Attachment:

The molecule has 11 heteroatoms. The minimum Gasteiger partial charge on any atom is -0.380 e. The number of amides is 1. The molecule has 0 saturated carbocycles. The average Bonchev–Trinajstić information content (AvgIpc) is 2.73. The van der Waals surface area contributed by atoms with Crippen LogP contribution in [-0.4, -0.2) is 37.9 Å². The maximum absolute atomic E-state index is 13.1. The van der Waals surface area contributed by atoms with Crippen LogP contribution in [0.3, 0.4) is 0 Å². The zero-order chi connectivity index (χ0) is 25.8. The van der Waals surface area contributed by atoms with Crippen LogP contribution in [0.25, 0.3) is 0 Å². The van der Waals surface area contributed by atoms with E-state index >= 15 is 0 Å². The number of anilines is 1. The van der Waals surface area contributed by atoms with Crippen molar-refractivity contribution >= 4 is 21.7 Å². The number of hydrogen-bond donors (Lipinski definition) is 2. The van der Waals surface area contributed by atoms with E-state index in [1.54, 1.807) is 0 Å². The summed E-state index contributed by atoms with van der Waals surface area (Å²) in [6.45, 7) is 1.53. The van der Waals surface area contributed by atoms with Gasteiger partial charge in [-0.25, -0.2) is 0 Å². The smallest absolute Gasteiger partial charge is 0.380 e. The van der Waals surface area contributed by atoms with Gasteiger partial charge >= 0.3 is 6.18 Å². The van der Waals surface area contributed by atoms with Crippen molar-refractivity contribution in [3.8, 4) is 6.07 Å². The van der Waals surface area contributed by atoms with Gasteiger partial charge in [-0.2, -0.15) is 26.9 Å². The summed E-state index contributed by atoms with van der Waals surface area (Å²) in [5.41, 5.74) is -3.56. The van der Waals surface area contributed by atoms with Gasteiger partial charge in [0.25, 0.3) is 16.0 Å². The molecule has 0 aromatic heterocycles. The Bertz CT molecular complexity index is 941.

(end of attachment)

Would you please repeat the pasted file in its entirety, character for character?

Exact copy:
The molecule has 11 heteroatoms. The minimum Gasteiger partial charge on any atom is -0.380 e. The number of amides is 1. The molecule has 0 saturated carbocycles. The average Bonchev–Trinajstić information content (AvgIpc) is 2.73. The van der Waals surface area contributed by atoms with Crippen LogP contribution in [-0.4, -0.2) is 37.9 Å². The maximum absolute atomic E-state index is 13.1. The van der Waals surface area contributed by atoms with Crippen LogP contribution in [0.3, 0.4) is 0 Å². The zero-order chi connectivity index (χ0) is 25.8. The van der Waals surface area contributed by atoms with Crippen LogP contribution in [0.25, 0.3) is 0 Å². The van der Waals surface area contributed by atoms with E-state index >= 15 is 0 Å². The number of anilines is 1. The van der Waals surface area contributed by atoms with Crippen molar-refractivity contribution >= 4 is 21.7 Å². The number of hydrogen-bond donors (Lipinski definition) is 2. The van der Waals surface area contributed by atoms with E-state index in [1.54, 1.807) is 0 Å². The summed E-state index contributed by atoms with van der Waals surface area (Å²) in [6.45, 7) is 1.53. The van der Waals surface area contributed by atoms with Gasteiger partial charge in [-0.25, -0.2) is 0 Å². The smallest absolute Gasteiger partial charge is 0.380 e. The van der Waals surface area contributed by atoms with Gasteiger partial charge >= 0.3 is 6.18 Å². The van der Waals surface area contributed by atoms with Crippen molar-refractivity contribution in [3.8, 4) is 6.07 Å². The van der Waals surface area contributed by atoms with Gasteiger partial charge in [-0.2, -0.15) is 26.9 Å². The summed E-state index contributed by atoms with van der Waals surface area (Å²) in [5.41, 5.74) is -3.56. The van der Waals surface area contributed by atoms with Gasteiger partial charge in [0.25, 0.3) is 16.0 Å². The molecule has 0 aromatic heterocycles. The Bertz CT molecular complexity index is 941.